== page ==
Monday, February 22, 2021

Postoperative glucose control may lower risk of periprosthetic infection

 Is postoperative glucose variability associated with adverse outcomes following shoulder arthroplasty?

These authors investigated the association between postoperative glycemic variability and short-term complications for 1074 patients having total shoulder arthroplasty (TSA) and reverse total shoulder arthroplasty (RTSA).

The mean patient age was 70 years, and 40% (!) of patients had a preoperative diagnosis of diabetes mellitus. 

A postoperative infection developed in 3 of 636 (0.5%) patients without diabetes compared with 9 of 424 (2.1%) patients with diabetes. Younger patient age and a preoperative diagnosis of diabetes mellitus showed statistically significant associations with postoperative infection.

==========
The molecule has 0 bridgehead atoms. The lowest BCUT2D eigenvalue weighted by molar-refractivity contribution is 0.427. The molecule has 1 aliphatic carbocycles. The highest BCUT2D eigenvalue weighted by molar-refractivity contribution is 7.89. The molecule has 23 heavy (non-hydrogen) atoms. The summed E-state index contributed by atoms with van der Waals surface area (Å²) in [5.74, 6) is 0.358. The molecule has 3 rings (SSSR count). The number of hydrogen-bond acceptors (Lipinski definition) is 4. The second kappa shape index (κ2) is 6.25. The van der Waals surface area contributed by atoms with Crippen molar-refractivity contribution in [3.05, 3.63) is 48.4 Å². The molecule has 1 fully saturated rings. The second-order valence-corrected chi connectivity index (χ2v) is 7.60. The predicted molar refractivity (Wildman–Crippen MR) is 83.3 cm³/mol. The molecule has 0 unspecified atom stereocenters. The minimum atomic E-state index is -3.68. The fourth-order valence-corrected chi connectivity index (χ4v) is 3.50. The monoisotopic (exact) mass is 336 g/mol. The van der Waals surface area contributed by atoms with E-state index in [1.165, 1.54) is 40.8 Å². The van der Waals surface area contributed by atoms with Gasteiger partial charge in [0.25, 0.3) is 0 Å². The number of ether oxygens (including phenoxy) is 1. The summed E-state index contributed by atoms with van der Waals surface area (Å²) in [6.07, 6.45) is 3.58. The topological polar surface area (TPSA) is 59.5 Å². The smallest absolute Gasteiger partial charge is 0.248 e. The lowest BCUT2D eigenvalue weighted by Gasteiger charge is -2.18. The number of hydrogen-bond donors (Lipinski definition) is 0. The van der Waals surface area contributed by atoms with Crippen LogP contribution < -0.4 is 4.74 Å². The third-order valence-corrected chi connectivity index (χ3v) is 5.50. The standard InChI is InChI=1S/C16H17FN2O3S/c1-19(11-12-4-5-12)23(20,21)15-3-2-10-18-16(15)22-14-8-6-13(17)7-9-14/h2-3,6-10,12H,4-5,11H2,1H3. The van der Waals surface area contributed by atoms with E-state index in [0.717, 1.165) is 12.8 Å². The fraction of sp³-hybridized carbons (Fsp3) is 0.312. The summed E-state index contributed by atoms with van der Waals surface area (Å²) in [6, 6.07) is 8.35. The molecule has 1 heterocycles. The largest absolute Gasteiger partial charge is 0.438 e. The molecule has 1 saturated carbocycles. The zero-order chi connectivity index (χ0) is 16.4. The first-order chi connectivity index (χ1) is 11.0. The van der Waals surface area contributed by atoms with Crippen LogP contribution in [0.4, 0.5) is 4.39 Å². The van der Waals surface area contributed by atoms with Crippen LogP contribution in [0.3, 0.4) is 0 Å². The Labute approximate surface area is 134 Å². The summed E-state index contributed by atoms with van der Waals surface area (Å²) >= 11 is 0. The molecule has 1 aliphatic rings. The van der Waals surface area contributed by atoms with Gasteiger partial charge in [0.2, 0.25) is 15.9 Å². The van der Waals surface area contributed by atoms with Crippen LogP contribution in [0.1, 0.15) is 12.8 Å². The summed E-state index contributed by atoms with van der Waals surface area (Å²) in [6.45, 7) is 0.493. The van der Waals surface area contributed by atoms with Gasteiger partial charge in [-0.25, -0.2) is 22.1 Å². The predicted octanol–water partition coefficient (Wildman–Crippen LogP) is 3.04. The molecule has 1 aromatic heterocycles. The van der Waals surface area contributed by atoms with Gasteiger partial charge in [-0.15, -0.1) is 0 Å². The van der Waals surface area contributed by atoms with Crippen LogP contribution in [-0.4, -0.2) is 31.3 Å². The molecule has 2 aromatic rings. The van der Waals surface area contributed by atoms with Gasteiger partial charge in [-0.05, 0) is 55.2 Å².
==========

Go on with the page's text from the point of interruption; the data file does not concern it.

The first in-hospital glucose measurement beyond the reference tertile of 70-140 mg/dL showed a statistically significant association with postoperative infection,  whereas the second and third glucose measurements showed no association with postoperative infection.

The authors suggest that in-hospital glycemic control, as well as preoperative glycemic control and optimization, may be beneficial for reducing postoperative infections following shoulder arthroplasty.

Comment: Glycemic control before and immediately after shoulder arthroplasty may hold promise as modifiable risk factors for infection.

Interested readers should also view this related post When is a patient with diabetes safe for arthroplasty surgery?

Here are some videos that are of shoulder interest
Shoulder arthritis - what you need to know (see this link).
How to x-ray the shoulder (see this link).
The ream and run procedure (see this link).
The total shoulder arthroplasty (see this link).
The cuff tear arthropathy arthroplasty (see this link).
The reverse total shoulder arthroplasty (see this link).
The smooth and move procedure for irreparable rotator cuff tears (see this link).
Shoulder rehabilitation exercises (see this link).